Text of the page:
When I came to a Christian college, there were certain spiritual experiences I expected. I expected to go to chapel multiple times a week, to carpool with friends to a local church, and to have access to various other worship opportunities in any given week. What I didn’t necessarily expect is how much my classes and professors would influence my life as a thinking Christian.
Of course, I knew I would take several Bible and theology classes. I naturally assumed that these courses would be personally illuminating, as well as instructive. But these were not the only classes that have contributed to my spiritual experience on campus.
Exploring New Ideas in London Honors
One of the classes during which I grew the most as a person and specifically as a Christian, was the London Honors semester that I did during freshman year. We read a variety of texts, but in particular we read a lot of theology and philosophy texts. My fellow students and I were suddenly overwhelmed with different theological possibilities. For many of us, the texts that we read suggested theological viewpoints that we had never given much thought to before, and we had so much to think about and discuss. Our professors were eager to help us puzzle through interesting and sometimes uncomfortable ideas.
During the fall semester, in our proseminar before we went to London, we read some of Thomas Aquinas’ theological works. As the class time was ending, and we were wrapping up our discussion of Aquinas, one of our professors mentioned offhand that if any of us wanted to discuss it more, we could talk to him and set up a time. A good six or seven of us leaped on this opportunity. We all got together in the dining hall and crowded around a table to enthusiastically discuss Aquinas’ ideas. We read Aquinas after Aristotle, and he harmonizes Aristotle’s ideas with a Christian viewpoint in a way that felt deeply satisfying. He considered his image of the goal of humanity: a good life with God. We pondered what that meant, and how we could attain it in our new lives at college.
Walking with St. Teresa
The next semester, in London, we continued to read and think. It was for homework in London that we read one of the most influential texts to my Christian walk since I was in middle school. We read some selections from The Interior Castle by St. Teresa of Avila, something that I otherwise would likely never have known would be a worthwhile read. St. Teresa’s words are full of concrete advice for how to grow closer to God, and of encouragement for times when the going is slow. I remember sitting on my bed in London, reading late one night while my roommates sat nearby and worked, and being amazed.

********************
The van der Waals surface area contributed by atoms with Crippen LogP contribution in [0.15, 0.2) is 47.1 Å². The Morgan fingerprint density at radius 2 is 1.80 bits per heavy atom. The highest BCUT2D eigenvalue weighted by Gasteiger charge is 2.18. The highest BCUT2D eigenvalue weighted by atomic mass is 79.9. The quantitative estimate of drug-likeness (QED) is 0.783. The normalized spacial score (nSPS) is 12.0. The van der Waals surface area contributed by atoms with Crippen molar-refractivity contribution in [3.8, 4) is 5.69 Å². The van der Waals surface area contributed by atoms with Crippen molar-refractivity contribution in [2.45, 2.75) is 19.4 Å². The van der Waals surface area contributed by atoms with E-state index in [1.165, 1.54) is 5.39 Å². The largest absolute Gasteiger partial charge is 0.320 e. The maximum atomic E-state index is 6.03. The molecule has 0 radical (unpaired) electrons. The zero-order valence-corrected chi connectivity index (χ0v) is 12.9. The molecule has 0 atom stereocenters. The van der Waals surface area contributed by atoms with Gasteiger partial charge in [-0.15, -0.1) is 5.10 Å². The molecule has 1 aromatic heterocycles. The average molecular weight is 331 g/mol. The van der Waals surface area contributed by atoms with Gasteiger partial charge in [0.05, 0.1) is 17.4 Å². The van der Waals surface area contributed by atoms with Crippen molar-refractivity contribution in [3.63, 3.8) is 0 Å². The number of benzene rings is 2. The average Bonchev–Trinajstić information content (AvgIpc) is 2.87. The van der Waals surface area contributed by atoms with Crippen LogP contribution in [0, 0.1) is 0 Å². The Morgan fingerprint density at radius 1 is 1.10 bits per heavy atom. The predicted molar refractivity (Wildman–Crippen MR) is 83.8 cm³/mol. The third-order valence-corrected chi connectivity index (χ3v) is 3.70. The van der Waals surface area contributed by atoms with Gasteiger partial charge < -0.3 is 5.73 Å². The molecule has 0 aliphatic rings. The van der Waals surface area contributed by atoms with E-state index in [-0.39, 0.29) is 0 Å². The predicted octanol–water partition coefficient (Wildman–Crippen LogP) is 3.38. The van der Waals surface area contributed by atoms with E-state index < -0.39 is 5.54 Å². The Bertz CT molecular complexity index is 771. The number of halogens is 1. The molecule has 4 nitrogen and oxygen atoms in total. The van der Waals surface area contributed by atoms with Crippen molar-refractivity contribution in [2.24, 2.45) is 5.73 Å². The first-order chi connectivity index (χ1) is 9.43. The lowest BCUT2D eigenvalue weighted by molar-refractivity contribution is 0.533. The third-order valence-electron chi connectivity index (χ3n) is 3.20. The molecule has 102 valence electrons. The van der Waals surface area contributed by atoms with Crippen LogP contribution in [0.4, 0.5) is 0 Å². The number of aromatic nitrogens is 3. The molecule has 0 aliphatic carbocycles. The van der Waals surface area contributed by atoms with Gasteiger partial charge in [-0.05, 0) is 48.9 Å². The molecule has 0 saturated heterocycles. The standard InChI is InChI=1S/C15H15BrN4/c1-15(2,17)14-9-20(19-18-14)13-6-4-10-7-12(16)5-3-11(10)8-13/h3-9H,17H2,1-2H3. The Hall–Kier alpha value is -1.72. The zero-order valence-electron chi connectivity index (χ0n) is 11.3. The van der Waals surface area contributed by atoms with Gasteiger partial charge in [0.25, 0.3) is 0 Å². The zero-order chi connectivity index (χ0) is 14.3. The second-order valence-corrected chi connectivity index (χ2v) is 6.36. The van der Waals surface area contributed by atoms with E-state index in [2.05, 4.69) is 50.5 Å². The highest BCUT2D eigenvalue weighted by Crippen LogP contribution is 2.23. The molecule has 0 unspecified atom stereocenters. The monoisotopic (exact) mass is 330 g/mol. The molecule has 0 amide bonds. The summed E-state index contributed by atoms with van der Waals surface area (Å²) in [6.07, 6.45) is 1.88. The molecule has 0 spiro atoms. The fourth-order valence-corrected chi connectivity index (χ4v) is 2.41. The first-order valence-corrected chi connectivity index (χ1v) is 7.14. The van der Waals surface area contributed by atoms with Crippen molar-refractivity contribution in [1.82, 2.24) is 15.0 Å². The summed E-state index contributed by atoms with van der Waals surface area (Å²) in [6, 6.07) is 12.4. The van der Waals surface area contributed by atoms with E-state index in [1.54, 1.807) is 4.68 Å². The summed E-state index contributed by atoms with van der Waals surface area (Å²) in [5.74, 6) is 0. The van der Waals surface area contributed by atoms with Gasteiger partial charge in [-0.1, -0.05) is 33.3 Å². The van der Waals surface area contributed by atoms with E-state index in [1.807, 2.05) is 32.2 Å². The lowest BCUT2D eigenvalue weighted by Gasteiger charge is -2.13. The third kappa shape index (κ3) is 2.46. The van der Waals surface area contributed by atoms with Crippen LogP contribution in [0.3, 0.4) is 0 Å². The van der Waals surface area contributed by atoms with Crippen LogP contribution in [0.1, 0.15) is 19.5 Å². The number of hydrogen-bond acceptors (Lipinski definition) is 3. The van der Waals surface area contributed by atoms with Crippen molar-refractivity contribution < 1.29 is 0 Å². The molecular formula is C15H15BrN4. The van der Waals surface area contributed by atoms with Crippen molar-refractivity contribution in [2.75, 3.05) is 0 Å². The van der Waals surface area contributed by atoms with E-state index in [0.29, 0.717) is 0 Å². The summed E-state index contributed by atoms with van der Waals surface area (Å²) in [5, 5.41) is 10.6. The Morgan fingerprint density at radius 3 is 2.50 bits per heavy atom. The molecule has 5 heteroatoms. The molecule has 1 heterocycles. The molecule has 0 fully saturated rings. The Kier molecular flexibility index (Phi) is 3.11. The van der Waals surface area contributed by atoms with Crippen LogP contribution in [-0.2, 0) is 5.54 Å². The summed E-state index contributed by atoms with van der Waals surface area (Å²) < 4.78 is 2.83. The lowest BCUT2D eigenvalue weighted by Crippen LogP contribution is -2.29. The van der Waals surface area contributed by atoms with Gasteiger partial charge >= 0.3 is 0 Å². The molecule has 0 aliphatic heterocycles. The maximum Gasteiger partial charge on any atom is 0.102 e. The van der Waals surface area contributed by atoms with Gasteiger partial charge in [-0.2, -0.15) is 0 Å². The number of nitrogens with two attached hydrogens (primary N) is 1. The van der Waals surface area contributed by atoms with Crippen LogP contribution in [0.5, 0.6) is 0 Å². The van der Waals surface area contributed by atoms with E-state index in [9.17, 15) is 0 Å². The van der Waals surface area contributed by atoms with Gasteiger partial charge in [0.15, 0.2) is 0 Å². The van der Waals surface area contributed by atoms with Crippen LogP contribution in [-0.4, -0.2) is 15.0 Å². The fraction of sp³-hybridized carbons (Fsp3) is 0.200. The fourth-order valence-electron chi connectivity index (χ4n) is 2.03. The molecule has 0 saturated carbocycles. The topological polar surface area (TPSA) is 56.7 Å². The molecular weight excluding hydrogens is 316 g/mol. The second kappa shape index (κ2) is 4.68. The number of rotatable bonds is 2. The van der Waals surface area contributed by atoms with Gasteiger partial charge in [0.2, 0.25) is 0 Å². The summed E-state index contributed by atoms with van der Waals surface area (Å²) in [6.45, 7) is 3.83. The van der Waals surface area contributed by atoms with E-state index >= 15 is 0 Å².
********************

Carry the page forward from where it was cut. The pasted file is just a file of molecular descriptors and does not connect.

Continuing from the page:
St. Teresa explained things in ways I had never thought of before, and she offered so much description of God’s love and patience for his children as they gradually tried to draw nearer to him. At a point in my life where I was feeling frustrated by my seeming lack of progress in my spiritual walk, these were exactly the words I needed to read.
Learning in a Christian Community
The companionship of both my friends and my professors gave me what I needed to process the readings during that time. I went to class encouraged and excited to talk about St. Teresa’s words, or any of the other philosophy that we read.
I felt about my professors the way I felt about my Mom growing up, like they were simply overflowing with spiritual wisdom that I wanted, both practical and more abstract. Their guidance through the texts that we read helped me to gain more wisdom and understanding from the readings than I ever could have on my own. I delight in continuing to interact and gain spiritual insight from these professors, in class, in church, and in life in general.
Ally is an English and mathematics major, and a member of the Class of 2021.